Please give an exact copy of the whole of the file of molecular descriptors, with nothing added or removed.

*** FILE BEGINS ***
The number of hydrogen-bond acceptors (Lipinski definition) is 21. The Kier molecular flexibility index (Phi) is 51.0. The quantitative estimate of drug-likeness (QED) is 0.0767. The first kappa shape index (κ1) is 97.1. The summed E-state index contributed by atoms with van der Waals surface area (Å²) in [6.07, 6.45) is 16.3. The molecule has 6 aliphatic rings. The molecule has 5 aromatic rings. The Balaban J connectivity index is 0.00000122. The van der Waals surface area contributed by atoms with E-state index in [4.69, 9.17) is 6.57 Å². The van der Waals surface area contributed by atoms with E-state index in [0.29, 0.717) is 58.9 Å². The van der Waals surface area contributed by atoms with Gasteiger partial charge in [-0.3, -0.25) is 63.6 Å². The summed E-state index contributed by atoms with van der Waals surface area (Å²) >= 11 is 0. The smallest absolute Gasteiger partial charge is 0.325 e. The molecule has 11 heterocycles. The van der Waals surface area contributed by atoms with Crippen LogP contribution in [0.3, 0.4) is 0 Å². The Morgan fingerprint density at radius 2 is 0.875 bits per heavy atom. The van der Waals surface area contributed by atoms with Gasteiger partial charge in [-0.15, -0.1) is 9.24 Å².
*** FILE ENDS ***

The number of hydrogen-bond acceptors (Lipinski definition) is 21. The Kier molecular flexibility index (Phi) is 51.0. The quantitative estimate of drug-likeness (QED) is 0.0767. The first kappa shape index (κ1) is 97.1. The summed E-state index contributed by atoms with van der Waals surface area (Å²) in [6.07, 6.45) is 16.3. The molecule has 6 aliphatic rings. The molecule has 5 aromatic rings. The Balaban J connectivity index is 0.00000122. The van der Waals surface area contributed by atoms with E-state index in [4.69, 9.17) is 6.57 Å². The van der Waals surface area contributed by atoms with E-state index in [0.29, 0.717) is 58.9 Å². The van der Waals surface area contributed by atoms with Gasteiger partial charge in [-0.3, -0.25) is 63.6 Å². The summed E-state index contributed by atoms with van der Waals surface area (Å²) >= 11 is 0. The smallest absolute Gasteiger partial charge is 0.325 e. The molecule has 11 heterocycles. The van der Waals surface area contributed by atoms with Crippen LogP contribution in [0.3, 0.4) is 0 Å². The Morgan fingerprint density at radius 2 is 0.875 bits per heavy atom. The van der Waals surface area contributed by atoms with Gasteiger partial charge in [-0.15, -0.1) is 9.24 Å².